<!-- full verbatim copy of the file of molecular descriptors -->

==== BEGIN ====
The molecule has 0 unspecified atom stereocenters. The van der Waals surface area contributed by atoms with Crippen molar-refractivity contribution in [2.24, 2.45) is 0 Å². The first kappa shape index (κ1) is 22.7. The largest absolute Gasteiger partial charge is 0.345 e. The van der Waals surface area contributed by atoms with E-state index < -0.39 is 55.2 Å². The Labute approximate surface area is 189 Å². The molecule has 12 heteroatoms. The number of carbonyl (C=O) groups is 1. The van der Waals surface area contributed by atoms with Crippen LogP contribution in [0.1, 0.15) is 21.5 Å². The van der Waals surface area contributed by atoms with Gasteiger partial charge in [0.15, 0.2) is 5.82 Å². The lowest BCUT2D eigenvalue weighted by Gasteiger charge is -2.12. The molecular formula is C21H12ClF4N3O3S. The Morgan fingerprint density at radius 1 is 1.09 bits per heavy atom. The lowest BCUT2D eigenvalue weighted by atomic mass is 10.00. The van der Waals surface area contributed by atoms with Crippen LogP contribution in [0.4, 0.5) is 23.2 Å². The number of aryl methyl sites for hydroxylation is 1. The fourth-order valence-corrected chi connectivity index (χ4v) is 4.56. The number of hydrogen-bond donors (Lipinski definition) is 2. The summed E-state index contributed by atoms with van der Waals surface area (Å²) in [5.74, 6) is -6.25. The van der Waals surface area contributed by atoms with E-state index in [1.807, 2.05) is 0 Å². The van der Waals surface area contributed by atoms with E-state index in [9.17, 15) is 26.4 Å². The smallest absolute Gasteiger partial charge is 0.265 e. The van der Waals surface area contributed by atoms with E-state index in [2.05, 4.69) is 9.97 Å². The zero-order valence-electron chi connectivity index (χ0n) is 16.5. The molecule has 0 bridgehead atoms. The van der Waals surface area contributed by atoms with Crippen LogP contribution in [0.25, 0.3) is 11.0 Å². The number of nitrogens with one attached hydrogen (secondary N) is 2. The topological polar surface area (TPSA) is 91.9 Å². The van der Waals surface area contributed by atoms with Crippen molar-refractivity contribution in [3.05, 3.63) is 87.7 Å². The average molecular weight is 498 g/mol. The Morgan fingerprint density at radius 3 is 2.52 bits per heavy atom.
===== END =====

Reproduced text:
The molecule has 0 unspecified atom stereocenters. The van der Waals surface area contributed by atoms with Crippen molar-refractivity contribution in [2.24, 2.45) is 0 Å². The first kappa shape index (κ1) is 22.7. The largest absolute Gasteiger partial charge is 0.345 e. The van der Waals surface area contributed by atoms with E-state index < -0.39 is 55.2 Å². The Labute approximate surface area is 189 Å². The molecule has 12 heteroatoms. The number of carbonyl (C=O) groups is 1. The van der Waals surface area contributed by atoms with Crippen LogP contribution in [0.1, 0.15) is 21.5 Å². The van der Waals surface area contributed by atoms with Gasteiger partial charge in [0.15, 0.2) is 5.82 Å². The lowest BCUT2D eigenvalue weighted by Gasteiger charge is -2.12. The molecular formula is C21H12ClF4N3O3S. The Morgan fingerprint density at radius 1 is 1.09 bits per heavy atom. The lowest BCUT2D eigenvalue weighted by atomic mass is 10.00. The van der Waals surface area contributed by atoms with Crippen LogP contribution in [0.4, 0.5) is 23.2 Å². The number of aryl methyl sites for hydroxylation is 1. The fourth-order valence-corrected chi connectivity index (χ4v) is 4.56. The number of hydrogen-bond donors (Lipinski definition) is 2. The summed E-state index contributed by atoms with van der Waals surface area (Å²) in [5.74, 6) is -6.25. The van der Waals surface area contributed by atoms with E-state index in [1.807, 2.05) is 0 Å². The van der Waals surface area contributed by atoms with E-state index in [9.17, 15) is 26.4 Å². The smallest absolute Gasteiger partial charge is 0.265 e. The van der Waals surface area contributed by atoms with E-state index in [2.05, 4.69) is 9.97 Å². The zero-order valence-electron chi connectivity index (χ0n) is 16.5. The molecule has 0 bridgehead atoms. The van der Waals surface area contributed by atoms with Crippen LogP contribution in [0.25, 0.3) is 11.0 Å². The number of nitrogens with one attached hydrogen (secondary N) is 2. The topological polar surface area (TPSA) is 91.9 Å². The van der Waals surface area contributed by atoms with Crippen molar-refractivity contribution in [3.05, 3.63) is 87.7 Å². The average molecular weight is 498 g/mol. The Morgan fingerprint density at radius 3 is 2.52 bits per heavy atom.